The Clinical and Laboratory Profile of Neonatal Sepsis in Tertiary Hospital in Sylhet
Background: Despite significant attempts to mitigate its effects, neonatal sepsis is regarded as a major cause of morbidity and death in newborns. Objective: In this study our main goal is to evaluate the clinical and laboratory profile of neonatal sepsis in Bangladesh. Method: This cross-sectional study was carried out at tertiary medical college and hospital Sylhet, where 50 neonates suspected of having neonatal sepsis and admitted in the neonatal unit was included. Clinical sepsis was diagnosed based on presence of one or more of clinical features. Clinical features considered were fever (≥38.0°C), hypothermia (≤36.5°C), convulsions, lethargy, poor feeding, respiratory distress, vomiting, bulging fontanels, jaundice, and umbilical pus infections. Results: During the study 46% cases belong to 15-21 days and majority were female, 88%. While evaluating the hygiene status, 82% cases undergone poor hygiene status, followed by 48% had poor cord care, 78% were feed formula and 20% cases used bottle. According to birth weight, 6% cases were very low birth weight and 37% cases had low birth weight. Besides that, cough was shown 51.7% cases followed by cough with respiratory distress was shown in 66% cases, fever shown in 76%, decreased urine output shows in 50% cases, convulsion was shown in 20% cases, skin rash shown in 92% cases and jaundice shown in 18& cases. 60% got their antibiotic treatment for 1-5days and 58% cases stayed in hospital for 6-10 days. During treatment combine antibiotic such as Tazid, meropenem, kacin, Gentamicin etc. were introduced. After treatment 62% patients got discharged with advice (DA). Conclusion: Skin rash and fever are typical clinical characteristics of newborn sepsis. Poor hygiene has been identified as the leading causes for newborns with sepsis. Bottle feeding cases are more than formula feeding. Sepsis risks can be reduced if parents are aware of proper cleanliness and breast-feeding techniques.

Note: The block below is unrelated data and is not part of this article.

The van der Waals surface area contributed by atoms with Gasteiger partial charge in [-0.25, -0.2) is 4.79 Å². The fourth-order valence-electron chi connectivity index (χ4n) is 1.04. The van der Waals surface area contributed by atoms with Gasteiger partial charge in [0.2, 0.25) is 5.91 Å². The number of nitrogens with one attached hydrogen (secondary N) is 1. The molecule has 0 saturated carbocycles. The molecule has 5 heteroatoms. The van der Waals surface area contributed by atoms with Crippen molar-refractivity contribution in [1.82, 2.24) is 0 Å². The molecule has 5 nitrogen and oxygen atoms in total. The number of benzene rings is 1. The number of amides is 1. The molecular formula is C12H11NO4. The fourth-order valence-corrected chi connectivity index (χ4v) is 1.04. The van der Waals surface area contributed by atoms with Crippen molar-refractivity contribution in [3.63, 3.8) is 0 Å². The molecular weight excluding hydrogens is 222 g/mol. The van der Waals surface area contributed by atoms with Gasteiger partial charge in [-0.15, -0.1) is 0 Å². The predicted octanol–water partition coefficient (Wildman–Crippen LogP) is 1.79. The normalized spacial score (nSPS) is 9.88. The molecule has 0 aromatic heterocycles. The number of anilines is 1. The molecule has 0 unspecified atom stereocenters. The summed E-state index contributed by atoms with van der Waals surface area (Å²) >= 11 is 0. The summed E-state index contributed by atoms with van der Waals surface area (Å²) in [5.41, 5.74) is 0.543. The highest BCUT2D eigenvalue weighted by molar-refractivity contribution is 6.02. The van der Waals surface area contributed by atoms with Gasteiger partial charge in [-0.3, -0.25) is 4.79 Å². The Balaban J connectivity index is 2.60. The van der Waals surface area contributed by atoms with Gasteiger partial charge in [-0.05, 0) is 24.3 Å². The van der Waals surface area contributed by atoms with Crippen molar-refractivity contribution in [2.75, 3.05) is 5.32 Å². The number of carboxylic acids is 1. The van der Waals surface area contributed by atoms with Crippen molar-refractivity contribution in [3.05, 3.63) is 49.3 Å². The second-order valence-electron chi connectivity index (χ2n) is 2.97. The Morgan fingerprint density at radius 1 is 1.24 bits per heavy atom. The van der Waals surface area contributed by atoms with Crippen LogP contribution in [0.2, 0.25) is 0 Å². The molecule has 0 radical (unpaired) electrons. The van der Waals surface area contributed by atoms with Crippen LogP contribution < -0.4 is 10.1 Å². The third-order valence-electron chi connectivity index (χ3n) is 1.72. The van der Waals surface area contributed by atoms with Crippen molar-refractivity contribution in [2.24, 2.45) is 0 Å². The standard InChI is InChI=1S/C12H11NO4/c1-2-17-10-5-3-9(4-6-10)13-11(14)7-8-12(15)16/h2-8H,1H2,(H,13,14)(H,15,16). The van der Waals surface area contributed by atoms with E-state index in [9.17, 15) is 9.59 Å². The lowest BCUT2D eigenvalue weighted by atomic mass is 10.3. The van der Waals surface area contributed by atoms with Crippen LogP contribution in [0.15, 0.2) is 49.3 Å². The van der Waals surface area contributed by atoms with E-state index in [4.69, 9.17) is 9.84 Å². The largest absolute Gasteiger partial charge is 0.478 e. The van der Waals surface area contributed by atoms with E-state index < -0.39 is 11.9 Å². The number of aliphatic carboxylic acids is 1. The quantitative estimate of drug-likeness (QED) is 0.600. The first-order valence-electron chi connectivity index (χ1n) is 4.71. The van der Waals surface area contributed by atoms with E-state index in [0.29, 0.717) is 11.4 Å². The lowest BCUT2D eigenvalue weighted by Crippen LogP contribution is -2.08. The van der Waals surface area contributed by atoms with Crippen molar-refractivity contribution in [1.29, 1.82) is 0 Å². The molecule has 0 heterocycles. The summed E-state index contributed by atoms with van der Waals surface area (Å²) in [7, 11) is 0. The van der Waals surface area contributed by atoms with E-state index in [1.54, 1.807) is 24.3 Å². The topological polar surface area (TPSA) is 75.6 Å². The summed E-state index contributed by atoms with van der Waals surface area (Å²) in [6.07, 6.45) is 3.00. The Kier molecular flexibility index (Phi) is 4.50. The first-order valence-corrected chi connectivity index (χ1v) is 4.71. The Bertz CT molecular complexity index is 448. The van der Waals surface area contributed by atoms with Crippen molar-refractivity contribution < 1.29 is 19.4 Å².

- Neonatal sepsis,
- poor hygiene,
- mode of discharge
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